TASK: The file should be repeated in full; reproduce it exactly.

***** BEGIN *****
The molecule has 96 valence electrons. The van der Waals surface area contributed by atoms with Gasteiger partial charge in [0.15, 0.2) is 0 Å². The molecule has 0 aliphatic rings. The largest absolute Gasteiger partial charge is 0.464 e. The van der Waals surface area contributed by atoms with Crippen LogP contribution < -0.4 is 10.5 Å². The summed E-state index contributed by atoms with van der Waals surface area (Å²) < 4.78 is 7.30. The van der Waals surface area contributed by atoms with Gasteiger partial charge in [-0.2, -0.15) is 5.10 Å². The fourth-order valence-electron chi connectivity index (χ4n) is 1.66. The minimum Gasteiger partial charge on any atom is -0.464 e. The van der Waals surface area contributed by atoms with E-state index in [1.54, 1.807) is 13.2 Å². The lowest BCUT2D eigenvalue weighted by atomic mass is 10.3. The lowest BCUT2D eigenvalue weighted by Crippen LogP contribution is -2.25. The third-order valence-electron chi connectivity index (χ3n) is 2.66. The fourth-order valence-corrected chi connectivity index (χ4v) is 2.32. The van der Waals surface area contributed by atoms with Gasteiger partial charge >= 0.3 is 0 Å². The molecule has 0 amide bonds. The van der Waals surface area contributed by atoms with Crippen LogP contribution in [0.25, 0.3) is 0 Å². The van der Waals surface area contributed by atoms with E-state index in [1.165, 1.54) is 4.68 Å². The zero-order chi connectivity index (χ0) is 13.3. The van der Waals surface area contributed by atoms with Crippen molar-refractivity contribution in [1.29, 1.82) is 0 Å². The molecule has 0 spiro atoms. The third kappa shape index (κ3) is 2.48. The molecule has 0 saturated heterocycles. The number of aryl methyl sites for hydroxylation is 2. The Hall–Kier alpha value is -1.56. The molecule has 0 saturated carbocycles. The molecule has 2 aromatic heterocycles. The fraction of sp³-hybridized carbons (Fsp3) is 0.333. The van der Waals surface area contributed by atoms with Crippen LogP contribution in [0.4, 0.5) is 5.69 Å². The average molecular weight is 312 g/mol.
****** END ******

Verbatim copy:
The molecule has 96 valence electrons. The van der Waals surface area contributed by atoms with Gasteiger partial charge in [0.15, 0.2) is 0 Å². The molecule has 0 aliphatic rings. The largest absolute Gasteiger partial charge is 0.464 e. The van der Waals surface area contributed by atoms with Crippen LogP contribution < -0.4 is 10.5 Å². The summed E-state index contributed by atoms with van der Waals surface area (Å²) < 4.78 is 7.30. The van der Waals surface area contributed by atoms with Gasteiger partial charge in [-0.2, -0.15) is 5.10 Å². The fourth-order valence-electron chi connectivity index (χ4n) is 1.66. The minimum Gasteiger partial charge on any atom is -0.464 e. The van der Waals surface area contributed by atoms with E-state index in [1.54, 1.807) is 13.2 Å². The lowest BCUT2D eigenvalue weighted by atomic mass is 10.3. The lowest BCUT2D eigenvalue weighted by Crippen LogP contribution is -2.25. The third-order valence-electron chi connectivity index (χ3n) is 2.66. The fourth-order valence-corrected chi connectivity index (χ4v) is 2.32. The van der Waals surface area contributed by atoms with Gasteiger partial charge >= 0.3 is 0 Å². The molecule has 0 amide bonds. The van der Waals surface area contributed by atoms with Crippen LogP contribution in [0.25, 0.3) is 0 Å². The van der Waals surface area contributed by atoms with E-state index in [1.165, 1.54) is 4.68 Å². The zero-order chi connectivity index (χ0) is 13.3. The van der Waals surface area contributed by atoms with Crippen molar-refractivity contribution in [1.29, 1.82) is 0 Å². The molecule has 0 spiro atoms. The third kappa shape index (κ3) is 2.48. The molecule has 0 saturated heterocycles. The number of aryl methyl sites for hydroxylation is 2. The Hall–Kier alpha value is -1.56. The molecule has 0 saturated carbocycles. The molecule has 2 aromatic heterocycles. The fraction of sp³-hybridized carbons (Fsp3) is 0.333. The van der Waals surface area contributed by atoms with Crippen LogP contribution in [0.4, 0.5) is 5.69 Å². The average molecular weight is 312 g/mol.